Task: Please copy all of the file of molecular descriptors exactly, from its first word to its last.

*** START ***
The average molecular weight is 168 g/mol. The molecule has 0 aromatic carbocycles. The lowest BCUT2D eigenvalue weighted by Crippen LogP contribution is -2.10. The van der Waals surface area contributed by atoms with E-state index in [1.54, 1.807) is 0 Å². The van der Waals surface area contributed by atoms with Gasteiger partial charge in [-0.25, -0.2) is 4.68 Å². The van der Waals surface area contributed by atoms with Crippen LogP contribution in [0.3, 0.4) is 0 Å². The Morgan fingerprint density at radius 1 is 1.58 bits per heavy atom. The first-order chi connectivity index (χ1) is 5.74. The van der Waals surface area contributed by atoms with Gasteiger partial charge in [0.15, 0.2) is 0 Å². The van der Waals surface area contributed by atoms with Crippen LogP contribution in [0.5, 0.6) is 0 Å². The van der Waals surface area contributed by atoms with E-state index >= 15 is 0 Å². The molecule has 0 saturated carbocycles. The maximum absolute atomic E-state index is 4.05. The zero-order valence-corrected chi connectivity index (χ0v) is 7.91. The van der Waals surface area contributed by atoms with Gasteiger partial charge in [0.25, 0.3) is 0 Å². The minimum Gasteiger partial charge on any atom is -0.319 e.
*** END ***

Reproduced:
The average molecular weight is 168 g/mol. The molecule has 0 aromatic carbocycles. The lowest BCUT2D eigenvalue weighted by Crippen LogP contribution is -2.10. The van der Waals surface area contributed by atoms with E-state index in [1.54, 1.807) is 0 Å². The van der Waals surface area contributed by atoms with Gasteiger partial charge in [-0.25, -0.2) is 4.68 Å². The van der Waals surface area contributed by atoms with Crippen LogP contribution in [0.3, 0.4) is 0 Å². The Morgan fingerprint density at radius 1 is 1.58 bits per heavy atom. The first-order chi connectivity index (χ1) is 5.74. The van der Waals surface area contributed by atoms with Gasteiger partial charge in [0.15, 0.2) is 0 Å². The van der Waals surface area contributed by atoms with Crippen LogP contribution in [0.5, 0.6) is 0 Å². The van der Waals surface area contributed by atoms with E-state index >= 15 is 0 Å². The molecule has 0 saturated carbocycles. The maximum absolute atomic E-state index is 4.05. The zero-order valence-corrected chi connectivity index (χ0v) is 7.91. The van der Waals surface area contributed by atoms with Gasteiger partial charge in [0.25, 0.3) is 0 Å². The minimum Gasteiger partial charge on any atom is -0.319 e.